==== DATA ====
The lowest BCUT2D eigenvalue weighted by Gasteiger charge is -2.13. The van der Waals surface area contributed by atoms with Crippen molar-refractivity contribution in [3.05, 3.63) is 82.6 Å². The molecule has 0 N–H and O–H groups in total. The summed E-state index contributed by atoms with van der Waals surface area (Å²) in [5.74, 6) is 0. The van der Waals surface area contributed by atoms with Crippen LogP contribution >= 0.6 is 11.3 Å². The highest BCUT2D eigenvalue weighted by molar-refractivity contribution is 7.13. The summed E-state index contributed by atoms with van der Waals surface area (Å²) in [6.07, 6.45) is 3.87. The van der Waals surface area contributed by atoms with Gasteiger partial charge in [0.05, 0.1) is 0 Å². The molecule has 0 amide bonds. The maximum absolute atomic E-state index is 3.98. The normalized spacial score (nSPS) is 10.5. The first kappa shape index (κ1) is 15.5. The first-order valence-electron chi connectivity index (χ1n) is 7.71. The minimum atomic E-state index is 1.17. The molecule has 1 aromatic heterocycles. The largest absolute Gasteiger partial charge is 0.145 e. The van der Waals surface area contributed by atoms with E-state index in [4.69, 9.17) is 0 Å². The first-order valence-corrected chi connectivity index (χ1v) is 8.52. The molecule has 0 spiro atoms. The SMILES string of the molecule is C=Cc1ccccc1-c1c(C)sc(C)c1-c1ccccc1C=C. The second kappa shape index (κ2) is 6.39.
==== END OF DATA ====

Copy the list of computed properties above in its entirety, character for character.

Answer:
The lowest BCUT2D eigenvalue weighted by Gasteiger charge is -2.13. The van der Waals surface area contributed by atoms with Crippen molar-refractivity contribution in [3.05, 3.63) is 82.6 Å². The molecule has 0 N–H and O–H groups in total. The summed E-state index contributed by atoms with van der Waals surface area (Å²) in [5.74, 6) is 0. The van der Waals surface area contributed by atoms with Crippen LogP contribution >= 0.6 is 11.3 Å². The highest BCUT2D eigenvalue weighted by molar-refractivity contribution is 7.13. The summed E-state index contributed by atoms with van der Waals surface area (Å²) in [6.07, 6.45) is 3.87. The van der Waals surface area contributed by atoms with Gasteiger partial charge in [0.05, 0.1) is 0 Å². The molecule has 0 amide bonds. The maximum absolute atomic E-state index is 3.98. The normalized spacial score (nSPS) is 10.5. The first kappa shape index (κ1) is 15.5. The first-order valence-electron chi connectivity index (χ1n) is 7.71. The minimum atomic E-state index is 1.17. The molecule has 1 aromatic heterocycles. The largest absolute Gasteiger partial charge is 0.145 e. The van der Waals surface area contributed by atoms with E-state index in [4.69, 9.17) is 0 Å². The first-order valence-corrected chi connectivity index (χ1v) is 8.52. The molecule has 0 spiro atoms. The SMILES string of the molecule is C=Cc1ccccc1-c1c(C)sc(C)c1-c1ccccc1C=C. The second kappa shape index (κ2) is 6.39.